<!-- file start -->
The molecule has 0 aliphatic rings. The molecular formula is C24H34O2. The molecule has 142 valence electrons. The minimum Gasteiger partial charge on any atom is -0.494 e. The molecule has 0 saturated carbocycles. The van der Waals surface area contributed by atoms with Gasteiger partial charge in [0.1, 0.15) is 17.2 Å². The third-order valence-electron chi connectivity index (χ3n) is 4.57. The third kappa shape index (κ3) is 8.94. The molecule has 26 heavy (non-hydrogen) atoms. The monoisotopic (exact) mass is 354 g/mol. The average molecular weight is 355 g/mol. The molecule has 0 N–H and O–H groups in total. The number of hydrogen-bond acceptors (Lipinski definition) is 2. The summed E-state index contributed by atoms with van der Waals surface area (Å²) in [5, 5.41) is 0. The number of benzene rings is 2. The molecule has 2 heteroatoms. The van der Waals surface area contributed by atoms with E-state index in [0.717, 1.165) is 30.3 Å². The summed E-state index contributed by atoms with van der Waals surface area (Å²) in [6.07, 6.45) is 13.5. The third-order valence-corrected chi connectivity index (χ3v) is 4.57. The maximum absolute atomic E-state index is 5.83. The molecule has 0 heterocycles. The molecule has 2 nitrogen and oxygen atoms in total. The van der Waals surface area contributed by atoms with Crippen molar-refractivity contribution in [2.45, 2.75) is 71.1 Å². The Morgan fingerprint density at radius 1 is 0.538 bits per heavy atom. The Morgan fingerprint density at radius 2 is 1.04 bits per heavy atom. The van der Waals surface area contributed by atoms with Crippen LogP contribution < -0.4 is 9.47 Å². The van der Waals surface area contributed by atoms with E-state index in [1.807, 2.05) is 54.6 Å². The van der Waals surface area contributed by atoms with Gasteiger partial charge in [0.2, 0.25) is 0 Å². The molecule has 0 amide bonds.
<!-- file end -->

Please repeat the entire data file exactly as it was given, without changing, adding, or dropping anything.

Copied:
The molecule has 0 aliphatic rings. The molecular formula is C24H34O2. The molecule has 142 valence electrons. The minimum Gasteiger partial charge on any atom is -0.494 e. The molecule has 0 saturated carbocycles. The van der Waals surface area contributed by atoms with Gasteiger partial charge in [0.1, 0.15) is 17.2 Å². The third-order valence-electron chi connectivity index (χ3n) is 4.57. The third kappa shape index (κ3) is 8.94. The molecule has 26 heavy (non-hydrogen) atoms. The monoisotopic (exact) mass is 354 g/mol. The average molecular weight is 355 g/mol. The molecule has 0 N–H and O–H groups in total. The number of hydrogen-bond acceptors (Lipinski definition) is 2. The summed E-state index contributed by atoms with van der Waals surface area (Å²) in [5, 5.41) is 0. The number of benzene rings is 2. The molecule has 2 heteroatoms. The van der Waals surface area contributed by atoms with E-state index in [0.717, 1.165) is 30.3 Å². The summed E-state index contributed by atoms with van der Waals surface area (Å²) in [6.07, 6.45) is 13.5. The third-order valence-corrected chi connectivity index (χ3v) is 4.57. The maximum absolute atomic E-state index is 5.83. The molecule has 0 heterocycles. The molecule has 2 nitrogen and oxygen atoms in total. The van der Waals surface area contributed by atoms with Crippen molar-refractivity contribution in [2.45, 2.75) is 71.1 Å². The Morgan fingerprint density at radius 1 is 0.538 bits per heavy atom. The Morgan fingerprint density at radius 2 is 1.04 bits per heavy atom. The van der Waals surface area contributed by atoms with Crippen LogP contribution < -0.4 is 9.47 Å². The van der Waals surface area contributed by atoms with E-state index in [1.807, 2.05) is 54.6 Å². The van der Waals surface area contributed by atoms with Gasteiger partial charge in [0.2, 0.25) is 0 Å². The molecule has 0 amide bonds.